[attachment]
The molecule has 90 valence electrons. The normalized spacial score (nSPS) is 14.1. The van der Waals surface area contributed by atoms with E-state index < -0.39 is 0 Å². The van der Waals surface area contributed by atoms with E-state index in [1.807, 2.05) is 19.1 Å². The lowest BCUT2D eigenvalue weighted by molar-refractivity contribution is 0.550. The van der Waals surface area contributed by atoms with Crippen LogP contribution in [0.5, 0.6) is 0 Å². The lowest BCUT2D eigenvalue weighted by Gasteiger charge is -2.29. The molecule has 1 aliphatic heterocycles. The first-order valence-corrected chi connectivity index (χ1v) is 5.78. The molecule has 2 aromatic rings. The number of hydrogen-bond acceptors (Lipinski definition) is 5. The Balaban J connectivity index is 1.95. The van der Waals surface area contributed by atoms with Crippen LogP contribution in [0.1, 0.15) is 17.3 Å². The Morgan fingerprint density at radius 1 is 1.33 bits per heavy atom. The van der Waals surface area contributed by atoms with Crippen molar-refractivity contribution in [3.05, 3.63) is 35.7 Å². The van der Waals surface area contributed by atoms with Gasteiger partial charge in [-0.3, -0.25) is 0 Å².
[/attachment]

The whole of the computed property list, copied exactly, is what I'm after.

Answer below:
The molecule has 90 valence electrons. The normalized spacial score (nSPS) is 14.1. The van der Waals surface area contributed by atoms with E-state index < -0.39 is 0 Å². The van der Waals surface area contributed by atoms with E-state index in [1.807, 2.05) is 19.1 Å². The lowest BCUT2D eigenvalue weighted by molar-refractivity contribution is 0.550. The van der Waals surface area contributed by atoms with Crippen LogP contribution in [0.5, 0.6) is 0 Å². The lowest BCUT2D eigenvalue weighted by Gasteiger charge is -2.29. The molecule has 1 aliphatic heterocycles. The first-order valence-corrected chi connectivity index (χ1v) is 5.78. The molecule has 2 aromatic rings. The number of hydrogen-bond acceptors (Lipinski definition) is 5. The Balaban J connectivity index is 1.95. The van der Waals surface area contributed by atoms with Crippen LogP contribution in [0.1, 0.15) is 17.3 Å². The Morgan fingerprint density at radius 1 is 1.33 bits per heavy atom. The van der Waals surface area contributed by atoms with Crippen molar-refractivity contribution in [3.05, 3.63) is 35.7 Å². The van der Waals surface area contributed by atoms with Gasteiger partial charge in [-0.3, -0.25) is 0 Å².